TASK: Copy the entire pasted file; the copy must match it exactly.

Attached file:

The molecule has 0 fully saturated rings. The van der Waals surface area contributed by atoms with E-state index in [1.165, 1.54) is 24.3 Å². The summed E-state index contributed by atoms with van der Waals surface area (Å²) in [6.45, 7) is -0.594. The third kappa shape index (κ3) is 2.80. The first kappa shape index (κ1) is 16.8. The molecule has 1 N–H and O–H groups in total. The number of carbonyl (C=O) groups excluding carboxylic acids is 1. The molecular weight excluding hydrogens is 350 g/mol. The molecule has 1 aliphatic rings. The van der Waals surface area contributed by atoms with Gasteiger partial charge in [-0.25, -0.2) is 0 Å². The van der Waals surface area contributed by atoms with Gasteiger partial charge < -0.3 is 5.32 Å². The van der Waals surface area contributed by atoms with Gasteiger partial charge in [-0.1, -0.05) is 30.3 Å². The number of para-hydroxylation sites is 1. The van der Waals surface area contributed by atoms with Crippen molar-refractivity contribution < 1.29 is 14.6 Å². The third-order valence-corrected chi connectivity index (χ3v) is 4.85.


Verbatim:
The molecule has 0 fully saturated rings. The van der Waals surface area contributed by atoms with E-state index in [1.165, 1.54) is 24.3 Å². The summed E-state index contributed by atoms with van der Waals surface area (Å²) in [6.45, 7) is -0.594. The third kappa shape index (κ3) is 2.80. The first kappa shape index (κ1) is 16.8. The molecule has 1 N–H and O–H groups in total. The number of carbonyl (C=O) groups excluding carboxylic acids is 1. The molecular weight excluding hydrogens is 350 g/mol. The molecule has 1 aliphatic rings. The van der Waals surface area contributed by atoms with Gasteiger partial charge in [-0.25, -0.2) is 0 Å². The van der Waals surface area contributed by atoms with Gasteiger partial charge < -0.3 is 5.32 Å². The van der Waals surface area contributed by atoms with Gasteiger partial charge in [-0.1, -0.05) is 30.3 Å². The number of para-hydroxylation sites is 1. The van der Waals surface area contributed by atoms with Crippen molar-refractivity contribution < 1.29 is 14.6 Å². The third-order valence-corrected chi connectivity index (χ3v) is 4.85.